On Friday we flew off to Venice! We stayed at a lovely airBNB owned by an adorable woman named Marina who, upon learning I spoke French, began a lengthy and excited conversation with me about my studies in Nice (and my future teaching in Bordeaux)!
My first goal was to buy an authentic Venetian mask. My friends Trey and Caroline visited Venice the weekend of April first and Caroline told me about one of the stores where the man makes the masks in the store! You walk in and there are masks everywhere with his work station right there in the store. I decided to make it my goal to buy a mask from him since I wanted to make sure it was authentic.
So my parents and I set off with our destination in mind but no rush to get there. We meandered the streets and alleys, taking in the canals and old buildings, and of course stopping for some real Italian gelato!
Eventually we found our way to the maskmaker’s studio, which was a site all on its own. Hundreds of masks lining the walls, different sizes, colors, styles. It was incredible! We weren’t sure if he spoke English so once I heard him speaking French to another couple I decided I’d try that and I ended up having a great conversation with him! I bought a blue and silver masquerade mask with some feathers and other embellishments. Unfortunately I didn’t get a chance to take a picture with it since he wrapped it up for us to make it easier to travel with, but I did take a picture with one of the same style, just with different colors!
After some more wandering we made our way to a small restaurant on one of the smaller streets where we had some delicious pizza and wine before going back to the airBNB for the night!
Saturday, with another friend’s recommendation, we went to see Doge’s Palace! It’s right by St. Mark’s Square (Piazza San Marco). My friend recommended we get the audio tour since it really enhances the experience, and he was definitely right. It tells you all about the history of the building as well as some of the government when the area was still the Republic of Venice. A word of advice: go in the morning, around 9:30 or 10:00. We went around then and while it was busy, it was definitely bearable. By the time we left around noon the line was enormous.
Next we stopped at a small restaurant for lunch and then did what everyone must do when visiting Venice: we rode in a gondola!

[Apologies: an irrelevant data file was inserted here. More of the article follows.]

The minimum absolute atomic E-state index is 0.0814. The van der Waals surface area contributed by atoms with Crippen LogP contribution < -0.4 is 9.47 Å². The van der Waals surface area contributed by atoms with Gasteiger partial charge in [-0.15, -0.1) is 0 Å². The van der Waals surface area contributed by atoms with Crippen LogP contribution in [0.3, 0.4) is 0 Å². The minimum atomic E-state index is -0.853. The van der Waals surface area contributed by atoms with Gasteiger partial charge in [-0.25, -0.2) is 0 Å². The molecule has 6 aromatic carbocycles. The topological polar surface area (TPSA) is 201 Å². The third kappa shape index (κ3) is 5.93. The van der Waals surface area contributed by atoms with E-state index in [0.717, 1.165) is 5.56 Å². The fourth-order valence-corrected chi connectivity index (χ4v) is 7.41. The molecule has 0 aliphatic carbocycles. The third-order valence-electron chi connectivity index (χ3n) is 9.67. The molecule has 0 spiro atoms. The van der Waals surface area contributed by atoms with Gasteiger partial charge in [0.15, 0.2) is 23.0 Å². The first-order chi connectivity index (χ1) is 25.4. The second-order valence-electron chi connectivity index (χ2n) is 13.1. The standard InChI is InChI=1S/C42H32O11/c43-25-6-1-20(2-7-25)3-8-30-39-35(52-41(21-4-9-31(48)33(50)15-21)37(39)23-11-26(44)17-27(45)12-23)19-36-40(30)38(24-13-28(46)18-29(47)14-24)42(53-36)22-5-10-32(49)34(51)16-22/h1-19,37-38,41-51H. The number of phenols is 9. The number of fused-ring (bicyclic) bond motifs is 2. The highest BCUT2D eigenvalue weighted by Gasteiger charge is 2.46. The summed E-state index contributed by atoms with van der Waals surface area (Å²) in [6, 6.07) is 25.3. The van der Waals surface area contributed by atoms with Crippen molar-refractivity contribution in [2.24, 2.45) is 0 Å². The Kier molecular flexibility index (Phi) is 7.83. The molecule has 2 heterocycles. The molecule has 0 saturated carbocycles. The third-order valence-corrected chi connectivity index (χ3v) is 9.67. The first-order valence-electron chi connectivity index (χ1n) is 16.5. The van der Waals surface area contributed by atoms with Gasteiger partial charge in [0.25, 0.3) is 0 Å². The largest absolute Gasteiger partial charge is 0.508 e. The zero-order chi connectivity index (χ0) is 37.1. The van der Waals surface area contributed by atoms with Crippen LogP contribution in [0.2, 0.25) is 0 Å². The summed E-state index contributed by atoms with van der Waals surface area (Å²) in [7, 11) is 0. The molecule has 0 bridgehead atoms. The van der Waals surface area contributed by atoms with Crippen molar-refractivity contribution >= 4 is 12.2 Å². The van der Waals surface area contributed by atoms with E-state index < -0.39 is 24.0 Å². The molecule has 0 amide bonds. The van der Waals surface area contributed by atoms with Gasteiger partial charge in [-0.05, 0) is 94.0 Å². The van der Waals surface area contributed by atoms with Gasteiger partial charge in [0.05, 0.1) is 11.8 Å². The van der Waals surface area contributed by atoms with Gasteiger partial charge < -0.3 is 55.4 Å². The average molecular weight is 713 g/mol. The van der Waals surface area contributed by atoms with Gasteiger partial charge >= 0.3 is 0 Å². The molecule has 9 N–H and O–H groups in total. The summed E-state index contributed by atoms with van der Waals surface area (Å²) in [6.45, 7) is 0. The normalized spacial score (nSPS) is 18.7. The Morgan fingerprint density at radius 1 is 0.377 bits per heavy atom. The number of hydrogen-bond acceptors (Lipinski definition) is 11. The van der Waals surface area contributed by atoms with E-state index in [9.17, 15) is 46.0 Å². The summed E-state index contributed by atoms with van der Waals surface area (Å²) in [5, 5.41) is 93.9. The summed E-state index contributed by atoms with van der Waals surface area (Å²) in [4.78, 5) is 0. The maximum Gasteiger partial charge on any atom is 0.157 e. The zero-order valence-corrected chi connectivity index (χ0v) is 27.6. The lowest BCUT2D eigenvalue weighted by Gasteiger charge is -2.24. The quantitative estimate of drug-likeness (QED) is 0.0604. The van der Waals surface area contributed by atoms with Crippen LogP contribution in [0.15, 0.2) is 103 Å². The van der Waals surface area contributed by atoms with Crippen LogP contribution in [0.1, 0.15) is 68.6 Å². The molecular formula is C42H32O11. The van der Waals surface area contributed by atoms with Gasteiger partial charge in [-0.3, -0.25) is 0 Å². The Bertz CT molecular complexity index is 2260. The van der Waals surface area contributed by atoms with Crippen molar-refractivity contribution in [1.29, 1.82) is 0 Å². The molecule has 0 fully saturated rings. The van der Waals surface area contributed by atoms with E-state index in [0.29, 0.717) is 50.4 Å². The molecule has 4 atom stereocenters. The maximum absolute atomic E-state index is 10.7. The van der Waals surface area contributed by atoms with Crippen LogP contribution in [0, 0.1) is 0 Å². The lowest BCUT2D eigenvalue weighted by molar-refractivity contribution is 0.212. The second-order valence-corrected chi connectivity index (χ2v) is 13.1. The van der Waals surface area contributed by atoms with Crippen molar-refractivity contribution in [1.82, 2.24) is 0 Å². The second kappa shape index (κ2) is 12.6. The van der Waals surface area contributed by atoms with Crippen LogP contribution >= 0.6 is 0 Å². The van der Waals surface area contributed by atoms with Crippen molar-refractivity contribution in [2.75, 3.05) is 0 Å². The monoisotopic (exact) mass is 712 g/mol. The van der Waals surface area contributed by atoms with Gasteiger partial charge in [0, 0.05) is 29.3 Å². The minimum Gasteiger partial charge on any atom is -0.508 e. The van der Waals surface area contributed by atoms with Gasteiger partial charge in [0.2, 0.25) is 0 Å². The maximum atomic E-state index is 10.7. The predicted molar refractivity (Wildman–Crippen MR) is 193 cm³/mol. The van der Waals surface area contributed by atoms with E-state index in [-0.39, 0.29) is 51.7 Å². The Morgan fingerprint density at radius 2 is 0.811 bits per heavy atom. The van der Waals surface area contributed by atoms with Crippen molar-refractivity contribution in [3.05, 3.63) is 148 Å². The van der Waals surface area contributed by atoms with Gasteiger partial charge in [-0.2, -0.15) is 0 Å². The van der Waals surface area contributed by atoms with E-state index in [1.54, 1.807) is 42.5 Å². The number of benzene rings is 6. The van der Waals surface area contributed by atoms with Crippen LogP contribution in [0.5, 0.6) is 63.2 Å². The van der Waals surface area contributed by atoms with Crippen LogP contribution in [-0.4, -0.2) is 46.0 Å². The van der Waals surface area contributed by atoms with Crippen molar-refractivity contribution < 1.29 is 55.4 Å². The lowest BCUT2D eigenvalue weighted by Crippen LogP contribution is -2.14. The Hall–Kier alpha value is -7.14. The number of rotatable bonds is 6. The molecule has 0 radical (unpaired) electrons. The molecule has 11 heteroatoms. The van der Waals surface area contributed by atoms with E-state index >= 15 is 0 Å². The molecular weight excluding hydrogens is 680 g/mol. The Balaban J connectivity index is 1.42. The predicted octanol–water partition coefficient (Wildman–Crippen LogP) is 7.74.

One of the interesting things is that there’s no competition between the gondola operators in terms of price. Every one of them charges 80€, so you don’t need to worry about whether one is a better deal than another! The 80€ gets you a half-hour session. According to our gondola’s owner (conductor? captain?) the boats cost around 50,000€ to buy!
We spent the rest of the afternoon wandering the streets some more, going into a few shops (my parents ended up buying a Venetian mask from a different maskmaker!) and spending a good amount of time in the Jewish quarter of Venice. My friend Caroline recommended it to me and since my mom and I are both Jewish, we all thought it would be worth a visit, and it definitely was! We met someone there who told us all about the history of the area (apparently the Jewish “ghetto” in Venice is the oldest ghetto in Europe!).
After leaving we got coffee/tea at a small café and sat for a while before finding dinner and heading back for the night. The next day we took the water taxi back to the airport for our flight back to Nice. We only spent two days in Venice but it was a good amount of time to get a taste of the city. Hopefully I’ll be able to make it back in the future!
After we landed I took my parents to Èze, a medieval village close to Nice. We spent a few hours taking in the views and the authenticity of the city before getting one last dinner together and saying goodbye.
Their flight was this morning (Monday, at the ripe hour of 6:10 AM!). Having the chance to see them reminded me of how much I really missed them these last three months! It’s hard to believe that I’ll be seeing them again in a few weeks since I’ll be back in the states then.
Ciao for now!